The social distancing caused by the coronavirus pandemic has proven to be both a blessing and a curse to the outdoors. The blessing part came from the sudden discovery of the benefits of being outdoors. Unfortunately, the curse came from there as well.
With tens of thousands of neophytes flocking into the wilds, it was inevitable that some of the more inexperienced would get into trouble. And they have. Today, wildlife and conservation officers have no shortage of stories that range from hilarious to tragic about people who wandered into the outdoors with little, it any, consideration as to what would be waiting for them once they arrived in “the outdoors.”
For most of us, the idea of heading out for a hike on a trailhead marked “moderate” without hiking boots, water and maybe even a walking staff is just crazy. But this summer I’ve seen people on those trails in everything from sandals to Crocs. I watched as one young mother struggled up a steep hill in what must have been very fashionable, but virtually useless sneakers with ridiculously tall soles. Her husband and children had scampered ahead, leaving her tired, irritable and complaining to anyone who passed that there should be more information posted at the trailhead about what a “moderate” trail involved.
For once, I kept quiet and kept walking. There wasn’t anything I could tell her she hadn’t already learned the hard way. Trails are paths through the wilderness, they are not sidewalks through a city park.
No all the stories are so benign. Across the country, unconsidered adventures into the wilderness have turned to tragedies. Just this week, a friend told me of two friends visiting Martha’s Vineyard who decided to go kayaking. After a long paddle against the current, they decided to take a quick, cooling swim. One of them left his life jacket on the kayak, despite the strong current they’d just paddled through. His body was recovered that afternoon by the Coast Guard.
Unfortunately, neither of these stories are unique. Everything from snakebites to bee stings, broken bones, and injured knees, ankles and hips have caused wildlife and natural resources officers to spend increasing amounts of time on emergency calls. The numbers of search and rescue operations have skyrocketed as well. Operations have been further complicated by the fact many S&R workers are volunteers. Many of the older ones have opted out during the pandemic, making operations even more difficult.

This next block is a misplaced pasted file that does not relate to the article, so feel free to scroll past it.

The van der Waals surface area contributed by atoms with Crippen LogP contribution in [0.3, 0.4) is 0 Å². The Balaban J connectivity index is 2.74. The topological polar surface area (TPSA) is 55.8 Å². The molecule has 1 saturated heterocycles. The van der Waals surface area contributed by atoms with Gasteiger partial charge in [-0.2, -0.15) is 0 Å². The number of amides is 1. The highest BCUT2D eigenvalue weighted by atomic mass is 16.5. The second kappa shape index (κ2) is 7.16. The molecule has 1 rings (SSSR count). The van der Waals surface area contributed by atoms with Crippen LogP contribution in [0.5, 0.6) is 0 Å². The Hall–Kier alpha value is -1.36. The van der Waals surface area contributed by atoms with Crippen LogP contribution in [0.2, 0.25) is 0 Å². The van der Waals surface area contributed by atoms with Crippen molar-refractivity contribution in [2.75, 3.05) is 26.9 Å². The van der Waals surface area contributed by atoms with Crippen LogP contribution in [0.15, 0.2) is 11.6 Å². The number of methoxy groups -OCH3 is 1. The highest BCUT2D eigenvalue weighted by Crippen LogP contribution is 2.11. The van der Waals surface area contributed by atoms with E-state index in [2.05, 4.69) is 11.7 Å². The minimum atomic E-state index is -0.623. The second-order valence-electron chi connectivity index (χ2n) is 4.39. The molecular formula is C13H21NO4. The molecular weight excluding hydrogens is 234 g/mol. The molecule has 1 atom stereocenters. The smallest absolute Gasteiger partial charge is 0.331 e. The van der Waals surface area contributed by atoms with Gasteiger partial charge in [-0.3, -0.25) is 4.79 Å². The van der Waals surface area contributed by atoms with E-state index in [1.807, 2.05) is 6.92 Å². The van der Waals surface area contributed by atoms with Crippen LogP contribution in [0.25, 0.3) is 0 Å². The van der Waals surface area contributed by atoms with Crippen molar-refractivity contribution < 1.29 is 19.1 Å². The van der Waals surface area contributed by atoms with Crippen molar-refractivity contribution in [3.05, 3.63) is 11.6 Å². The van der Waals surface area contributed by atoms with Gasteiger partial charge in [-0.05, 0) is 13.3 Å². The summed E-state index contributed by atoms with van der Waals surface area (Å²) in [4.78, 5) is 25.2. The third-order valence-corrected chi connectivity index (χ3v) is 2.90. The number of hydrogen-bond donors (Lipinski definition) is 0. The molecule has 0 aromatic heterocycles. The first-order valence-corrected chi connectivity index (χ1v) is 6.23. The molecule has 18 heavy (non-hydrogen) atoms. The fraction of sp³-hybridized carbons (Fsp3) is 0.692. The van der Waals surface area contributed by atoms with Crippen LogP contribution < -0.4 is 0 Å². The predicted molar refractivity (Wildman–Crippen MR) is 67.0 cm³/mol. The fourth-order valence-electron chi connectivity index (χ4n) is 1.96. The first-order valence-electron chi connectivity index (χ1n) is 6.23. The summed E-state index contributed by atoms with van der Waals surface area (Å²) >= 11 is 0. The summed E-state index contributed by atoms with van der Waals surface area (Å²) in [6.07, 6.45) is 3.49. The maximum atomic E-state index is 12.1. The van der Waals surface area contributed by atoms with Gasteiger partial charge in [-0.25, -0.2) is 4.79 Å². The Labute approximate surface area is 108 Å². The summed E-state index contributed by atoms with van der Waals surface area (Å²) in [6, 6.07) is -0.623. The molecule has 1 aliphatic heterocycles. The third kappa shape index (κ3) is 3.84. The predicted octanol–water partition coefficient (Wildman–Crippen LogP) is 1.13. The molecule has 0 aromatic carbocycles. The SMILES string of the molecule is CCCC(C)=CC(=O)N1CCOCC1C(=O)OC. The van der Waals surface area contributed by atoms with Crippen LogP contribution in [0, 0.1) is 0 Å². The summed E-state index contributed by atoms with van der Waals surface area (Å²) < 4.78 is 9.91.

The strains on state budgets have officials wondering if it’s not time to start charging for those rescues, especially those caused by ignorance or ignoring basic safety considerations. New Hampshire, for example, passed a law in 2008 that allows it to seek reimbursement for rescues officials say are caused by the rescued person being negligent. Officials say it’s not invoked very often, saying the law’s primary function is to encourage people to be prepared.
Five other states, Hawaii, Idaho, Maine, Vermont and Oregon have similar laws allowing them to bill for the cost of rescues in certain situations. In March 2020, South Dakota governor Kristi Noem signed Senate Bill 56, allowing rescuing agencies to charge each person as much as $1,000.
Arizona’s considering a measure patterned after their Stupid Motorist Law (AZ 28-910), it’s rarely enforced, but says that if a driver drove through floodwaters then needed help “the expenses of an emergency response are a charge against the person liable for those expenses.” Officials say it’s seldom enforced.
In June, Phoenix Parks and Recreation restricted access to popular hiking trails during periods of high heat. The restrictions came after the United Phoenix Firefighters Association asked for the action to protect first responders.
From New Hampshire to Colorado, cases where people have to be rescued for everything from being unprepared for weather conditions to failing to bring water on hot days are more common. Colorado’s introduced legislation to provide more benefits to search and rescue teams, but says no plans are in place to start charging for rescues. That’s partly in recognition of the fact that many people might not call for help if they thought they’d be charged for it.
For many newcomers, sixty degree temperature swings in 24 hours are unimaginable. For anyone who’s been to Arizona’s Gunsite Academy and trained in sweltering heat one day only to find it snowing the next, it’s just life in the wide open spaces. But not all of the wide open spaces have a pro shop where you can get hats, gloves and jackets. It’s also why most of us have things in our vehicles others sometimes find puzzling. It’s always surprising to me that these same people wouldn’t consider riding without seat belts, but think a first aid kit, bottle of water and a blanket are “excessive”.
The frightening realization is that many of the people heading out for “outdoor adventures” today have no idea how rapidly situations can change in the outdoors.
Hopefully, they’ll learn before making serious mistakes, not because of them.
We’ll keep you posted.
— Jim Shepherd